Collisions of dark matter (DM) particles with nuclei or with themselves can be accompanied by the prompt production of (dark) Bremsstrahlung quanta or, in matter, by the emission of electrons. The latter is called the Migdal effect, and the former adds a dissipative process to DM self-interactions. Focusing on light, sub-GeV DM candidates, we will advance two fields of central interest to the particle physics community: the direct detection of DM in the laboratory and the DM-assisted formation of structure in the Universe. The first goal is to put recent ideas of prompt photon and electron production in DM-nuclear scattering on firm and undisputable grounds. We do so by new detailed theoretical calculations for the target compounds of direct detection experiments and by devising experimental verification schemes through Standard Model analogs. The results will pioneer how we understand signal formation in DM searches and clarify the reach of state-of-the-art and future DM direct detection experiments. The second goal is to give self-interacting DM with dissipative channels an exact theory embedding. We will provide a new formulation of the Bremsstrahlung process that is exact to all orders in the colliding particle-pair interaction and spans all kinematic situations: soft- and hard-emission, quantum, and semi-classical. The results will apply broadly: from the Standard Model, to particle dark matter, to primordial black hole relics. Astrophysical implications and observational signatures will be established. The findings of these works will increase our chances of discovering DM in the laboratory and the skies and bring us closer in our quest to unravel its non-gravitational nature.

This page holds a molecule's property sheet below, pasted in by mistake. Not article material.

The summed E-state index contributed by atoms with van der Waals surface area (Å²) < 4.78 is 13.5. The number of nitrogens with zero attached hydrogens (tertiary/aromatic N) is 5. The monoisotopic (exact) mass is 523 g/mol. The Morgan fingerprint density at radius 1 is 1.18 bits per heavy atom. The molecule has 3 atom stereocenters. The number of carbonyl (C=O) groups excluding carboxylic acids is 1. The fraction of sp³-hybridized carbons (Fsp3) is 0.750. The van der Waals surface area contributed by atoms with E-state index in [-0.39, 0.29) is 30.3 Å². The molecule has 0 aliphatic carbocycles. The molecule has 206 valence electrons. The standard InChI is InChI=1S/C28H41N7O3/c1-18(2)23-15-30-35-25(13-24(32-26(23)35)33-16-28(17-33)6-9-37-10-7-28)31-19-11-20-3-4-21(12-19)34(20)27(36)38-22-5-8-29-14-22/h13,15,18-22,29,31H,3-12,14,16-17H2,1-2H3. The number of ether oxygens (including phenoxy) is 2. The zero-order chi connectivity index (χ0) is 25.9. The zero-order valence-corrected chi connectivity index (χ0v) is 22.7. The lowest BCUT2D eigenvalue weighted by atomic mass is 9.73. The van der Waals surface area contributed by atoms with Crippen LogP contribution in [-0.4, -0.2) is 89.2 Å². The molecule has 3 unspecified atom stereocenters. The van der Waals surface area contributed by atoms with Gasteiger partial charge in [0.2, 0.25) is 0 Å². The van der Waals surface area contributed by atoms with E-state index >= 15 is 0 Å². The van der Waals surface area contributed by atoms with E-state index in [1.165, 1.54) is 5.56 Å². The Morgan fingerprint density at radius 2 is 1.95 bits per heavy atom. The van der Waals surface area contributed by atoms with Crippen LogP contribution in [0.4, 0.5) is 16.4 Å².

Fields of science
- HORIZON.1.1 - European Research Council (ERC) Main Programme
Funding SchemeERC - Support for frontier research (ERC)
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